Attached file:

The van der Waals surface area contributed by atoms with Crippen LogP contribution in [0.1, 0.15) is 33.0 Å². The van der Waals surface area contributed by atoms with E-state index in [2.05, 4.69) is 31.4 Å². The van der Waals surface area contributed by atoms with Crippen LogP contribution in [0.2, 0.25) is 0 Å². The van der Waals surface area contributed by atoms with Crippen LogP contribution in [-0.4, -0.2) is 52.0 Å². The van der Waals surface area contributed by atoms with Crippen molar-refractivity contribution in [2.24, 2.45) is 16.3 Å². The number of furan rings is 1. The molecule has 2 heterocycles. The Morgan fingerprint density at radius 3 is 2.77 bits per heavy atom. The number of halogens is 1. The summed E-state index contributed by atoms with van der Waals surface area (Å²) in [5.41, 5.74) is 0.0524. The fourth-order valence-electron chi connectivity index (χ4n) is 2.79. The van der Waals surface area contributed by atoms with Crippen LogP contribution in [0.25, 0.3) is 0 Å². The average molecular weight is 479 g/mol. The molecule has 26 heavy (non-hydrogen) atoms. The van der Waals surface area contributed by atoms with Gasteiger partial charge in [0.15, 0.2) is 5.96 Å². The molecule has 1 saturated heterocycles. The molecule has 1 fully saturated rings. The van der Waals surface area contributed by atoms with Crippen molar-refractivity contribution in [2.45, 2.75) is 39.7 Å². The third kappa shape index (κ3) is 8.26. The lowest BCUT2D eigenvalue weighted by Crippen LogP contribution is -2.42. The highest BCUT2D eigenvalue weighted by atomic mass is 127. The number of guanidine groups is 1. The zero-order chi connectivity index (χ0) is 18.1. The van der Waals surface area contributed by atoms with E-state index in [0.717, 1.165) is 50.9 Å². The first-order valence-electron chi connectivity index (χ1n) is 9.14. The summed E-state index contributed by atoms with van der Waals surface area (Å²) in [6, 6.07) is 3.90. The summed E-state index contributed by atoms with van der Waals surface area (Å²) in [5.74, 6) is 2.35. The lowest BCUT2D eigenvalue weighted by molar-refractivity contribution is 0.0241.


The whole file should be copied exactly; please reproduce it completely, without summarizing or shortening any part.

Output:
The van der Waals surface area contributed by atoms with Crippen LogP contribution in [0.1, 0.15) is 33.0 Å². The van der Waals surface area contributed by atoms with E-state index in [2.05, 4.69) is 31.4 Å². The van der Waals surface area contributed by atoms with Crippen LogP contribution in [0.2, 0.25) is 0 Å². The van der Waals surface area contributed by atoms with Crippen LogP contribution in [-0.4, -0.2) is 52.0 Å². The van der Waals surface area contributed by atoms with Crippen molar-refractivity contribution in [2.24, 2.45) is 16.3 Å². The number of furan rings is 1. The molecule has 2 heterocycles. The Morgan fingerprint density at radius 3 is 2.77 bits per heavy atom. The number of halogens is 1. The summed E-state index contributed by atoms with van der Waals surface area (Å²) in [5.41, 5.74) is 0.0524. The fourth-order valence-electron chi connectivity index (χ4n) is 2.79. The van der Waals surface area contributed by atoms with Crippen LogP contribution in [0.25, 0.3) is 0 Å². The average molecular weight is 479 g/mol. The molecule has 26 heavy (non-hydrogen) atoms. The van der Waals surface area contributed by atoms with Gasteiger partial charge in [0.15, 0.2) is 5.96 Å². The molecule has 1 saturated heterocycles. The molecule has 1 fully saturated rings. The van der Waals surface area contributed by atoms with Crippen molar-refractivity contribution in [2.45, 2.75) is 39.7 Å². The third kappa shape index (κ3) is 8.26. The lowest BCUT2D eigenvalue weighted by Crippen LogP contribution is -2.42. The highest BCUT2D eigenvalue weighted by atomic mass is 127. The number of guanidine groups is 1. The zero-order chi connectivity index (χ0) is 18.1. The van der Waals surface area contributed by atoms with E-state index in [0.717, 1.165) is 50.9 Å². The first-order valence-electron chi connectivity index (χ1n) is 9.14. The summed E-state index contributed by atoms with van der Waals surface area (Å²) in [6, 6.07) is 3.90. The summed E-state index contributed by atoms with van der Waals surface area (Å²) in [5.74, 6) is 2.35. The lowest BCUT2D eigenvalue weighted by molar-refractivity contribution is 0.0241.